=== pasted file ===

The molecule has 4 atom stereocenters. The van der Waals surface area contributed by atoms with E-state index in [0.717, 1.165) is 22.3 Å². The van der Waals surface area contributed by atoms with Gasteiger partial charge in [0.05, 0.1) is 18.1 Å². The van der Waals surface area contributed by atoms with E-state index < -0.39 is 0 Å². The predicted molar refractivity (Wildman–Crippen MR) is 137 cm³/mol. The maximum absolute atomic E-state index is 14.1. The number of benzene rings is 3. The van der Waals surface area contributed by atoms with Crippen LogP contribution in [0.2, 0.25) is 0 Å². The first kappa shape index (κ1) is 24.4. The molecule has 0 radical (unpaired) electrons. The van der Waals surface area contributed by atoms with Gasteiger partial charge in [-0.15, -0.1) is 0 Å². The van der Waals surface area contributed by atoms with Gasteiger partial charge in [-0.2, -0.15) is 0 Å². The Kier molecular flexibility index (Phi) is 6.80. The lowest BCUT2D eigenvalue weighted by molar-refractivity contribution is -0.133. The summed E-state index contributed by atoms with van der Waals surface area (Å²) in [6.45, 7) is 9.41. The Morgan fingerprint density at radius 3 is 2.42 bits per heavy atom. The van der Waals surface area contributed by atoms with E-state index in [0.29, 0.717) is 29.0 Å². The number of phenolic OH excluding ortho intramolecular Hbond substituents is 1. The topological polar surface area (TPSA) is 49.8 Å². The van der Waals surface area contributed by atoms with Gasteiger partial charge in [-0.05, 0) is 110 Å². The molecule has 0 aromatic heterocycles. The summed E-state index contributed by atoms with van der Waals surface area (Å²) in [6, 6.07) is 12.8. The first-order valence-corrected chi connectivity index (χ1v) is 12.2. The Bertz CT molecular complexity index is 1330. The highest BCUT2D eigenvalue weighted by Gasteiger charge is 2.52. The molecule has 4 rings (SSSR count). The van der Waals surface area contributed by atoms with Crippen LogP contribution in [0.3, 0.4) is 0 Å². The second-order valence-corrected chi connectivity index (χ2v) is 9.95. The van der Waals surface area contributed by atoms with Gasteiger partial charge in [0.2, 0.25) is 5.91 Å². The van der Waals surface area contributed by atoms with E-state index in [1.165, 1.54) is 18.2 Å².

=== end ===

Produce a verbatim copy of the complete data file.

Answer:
The molecule has 4 atom stereocenters. The van der Waals surface area contributed by atoms with E-state index in [0.717, 1.165) is 22.3 Å². The van der Waals surface area contributed by atoms with Gasteiger partial charge in [0.05, 0.1) is 18.1 Å². The van der Waals surface area contributed by atoms with E-state index < -0.39 is 0 Å². The predicted molar refractivity (Wildman–Crippen MR) is 137 cm³/mol. The maximum absolute atomic E-state index is 14.1. The number of benzene rings is 3. The van der Waals surface area contributed by atoms with Crippen LogP contribution in [0.2, 0.25) is 0 Å². The first kappa shape index (κ1) is 24.4. The molecule has 0 radical (unpaired) electrons. The van der Waals surface area contributed by atoms with Gasteiger partial charge in [-0.15, -0.1) is 0 Å². The van der Waals surface area contributed by atoms with Gasteiger partial charge in [-0.2, -0.15) is 0 Å². The Kier molecular flexibility index (Phi) is 6.80. The lowest BCUT2D eigenvalue weighted by molar-refractivity contribution is -0.133. The summed E-state index contributed by atoms with van der Waals surface area (Å²) in [6.45, 7) is 9.41. The Morgan fingerprint density at radius 3 is 2.42 bits per heavy atom. The van der Waals surface area contributed by atoms with E-state index in [0.29, 0.717) is 29.0 Å². The number of phenolic OH excluding ortho intramolecular Hbond substituents is 1. The topological polar surface area (TPSA) is 49.8 Å². The van der Waals surface area contributed by atoms with Gasteiger partial charge in [-0.05, 0) is 110 Å². The molecule has 0 aromatic heterocycles. The summed E-state index contributed by atoms with van der Waals surface area (Å²) in [6, 6.07) is 12.8. The first-order valence-corrected chi connectivity index (χ1v) is 12.2. The Bertz CT molecular complexity index is 1330. The highest BCUT2D eigenvalue weighted by Gasteiger charge is 2.52. The molecule has 4 rings (SSSR count). The van der Waals surface area contributed by atoms with Crippen LogP contribution in [0.3, 0.4) is 0 Å². The second-order valence-corrected chi connectivity index (χ2v) is 9.95. The van der Waals surface area contributed by atoms with Gasteiger partial charge in [0.2, 0.25) is 5.91 Å². The van der Waals surface area contributed by atoms with E-state index in [1.165, 1.54) is 18.2 Å².